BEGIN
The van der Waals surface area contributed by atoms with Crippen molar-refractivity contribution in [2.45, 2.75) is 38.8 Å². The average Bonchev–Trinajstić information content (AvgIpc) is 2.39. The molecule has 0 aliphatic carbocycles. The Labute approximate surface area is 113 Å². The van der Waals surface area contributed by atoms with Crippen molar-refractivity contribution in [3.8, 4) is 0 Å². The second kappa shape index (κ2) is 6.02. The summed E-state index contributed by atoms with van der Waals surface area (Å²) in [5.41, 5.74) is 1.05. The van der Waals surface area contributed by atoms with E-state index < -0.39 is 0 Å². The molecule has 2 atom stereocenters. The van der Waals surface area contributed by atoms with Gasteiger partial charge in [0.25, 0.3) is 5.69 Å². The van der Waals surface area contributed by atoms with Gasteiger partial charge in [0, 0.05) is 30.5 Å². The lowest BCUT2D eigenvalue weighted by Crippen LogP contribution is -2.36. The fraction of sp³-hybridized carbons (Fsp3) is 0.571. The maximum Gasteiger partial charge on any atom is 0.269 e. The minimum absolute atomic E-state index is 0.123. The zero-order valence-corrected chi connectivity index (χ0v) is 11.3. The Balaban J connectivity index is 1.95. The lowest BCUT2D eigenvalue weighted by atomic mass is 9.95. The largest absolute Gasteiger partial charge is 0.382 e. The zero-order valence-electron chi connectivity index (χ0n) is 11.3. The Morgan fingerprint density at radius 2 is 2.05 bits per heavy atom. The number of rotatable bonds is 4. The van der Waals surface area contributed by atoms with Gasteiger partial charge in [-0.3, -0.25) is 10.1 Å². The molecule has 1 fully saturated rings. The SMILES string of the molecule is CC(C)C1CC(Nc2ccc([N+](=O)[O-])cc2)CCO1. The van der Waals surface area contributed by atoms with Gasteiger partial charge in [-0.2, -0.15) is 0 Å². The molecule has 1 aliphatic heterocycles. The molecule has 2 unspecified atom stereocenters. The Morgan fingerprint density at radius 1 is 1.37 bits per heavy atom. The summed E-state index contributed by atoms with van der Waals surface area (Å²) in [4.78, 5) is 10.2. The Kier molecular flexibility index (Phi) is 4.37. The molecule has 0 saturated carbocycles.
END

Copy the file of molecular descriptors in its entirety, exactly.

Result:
The van der Waals surface area contributed by atoms with Crippen molar-refractivity contribution in [2.45, 2.75) is 38.8 Å². The average Bonchev–Trinajstić information content (AvgIpc) is 2.39. The molecule has 0 aliphatic carbocycles. The Labute approximate surface area is 113 Å². The van der Waals surface area contributed by atoms with Crippen molar-refractivity contribution in [3.8, 4) is 0 Å². The second kappa shape index (κ2) is 6.02. The summed E-state index contributed by atoms with van der Waals surface area (Å²) in [5.41, 5.74) is 1.05. The van der Waals surface area contributed by atoms with E-state index < -0.39 is 0 Å². The molecule has 2 atom stereocenters. The van der Waals surface area contributed by atoms with Gasteiger partial charge in [0.25, 0.3) is 5.69 Å². The van der Waals surface area contributed by atoms with Gasteiger partial charge in [0, 0.05) is 30.5 Å². The lowest BCUT2D eigenvalue weighted by Crippen LogP contribution is -2.36. The fraction of sp³-hybridized carbons (Fsp3) is 0.571. The maximum Gasteiger partial charge on any atom is 0.269 e. The minimum absolute atomic E-state index is 0.123. The zero-order valence-corrected chi connectivity index (χ0v) is 11.3. The Balaban J connectivity index is 1.95. The lowest BCUT2D eigenvalue weighted by atomic mass is 9.95. The largest absolute Gasteiger partial charge is 0.382 e. The zero-order valence-electron chi connectivity index (χ0n) is 11.3. The Morgan fingerprint density at radius 2 is 2.05 bits per heavy atom. The number of rotatable bonds is 4. The van der Waals surface area contributed by atoms with Gasteiger partial charge in [-0.3, -0.25) is 10.1 Å². The molecule has 1 fully saturated rings. The SMILES string of the molecule is CC(C)C1CC(Nc2ccc([N+](=O)[O-])cc2)CCO1. The van der Waals surface area contributed by atoms with Gasteiger partial charge in [-0.2, -0.15) is 0 Å². The molecule has 1 aliphatic heterocycles. The molecule has 2 unspecified atom stereocenters. The Morgan fingerprint density at radius 1 is 1.37 bits per heavy atom. The summed E-state index contributed by atoms with van der Waals surface area (Å²) in [4.78, 5) is 10.2. The Kier molecular flexibility index (Phi) is 4.37. The molecule has 0 saturated carbocycles.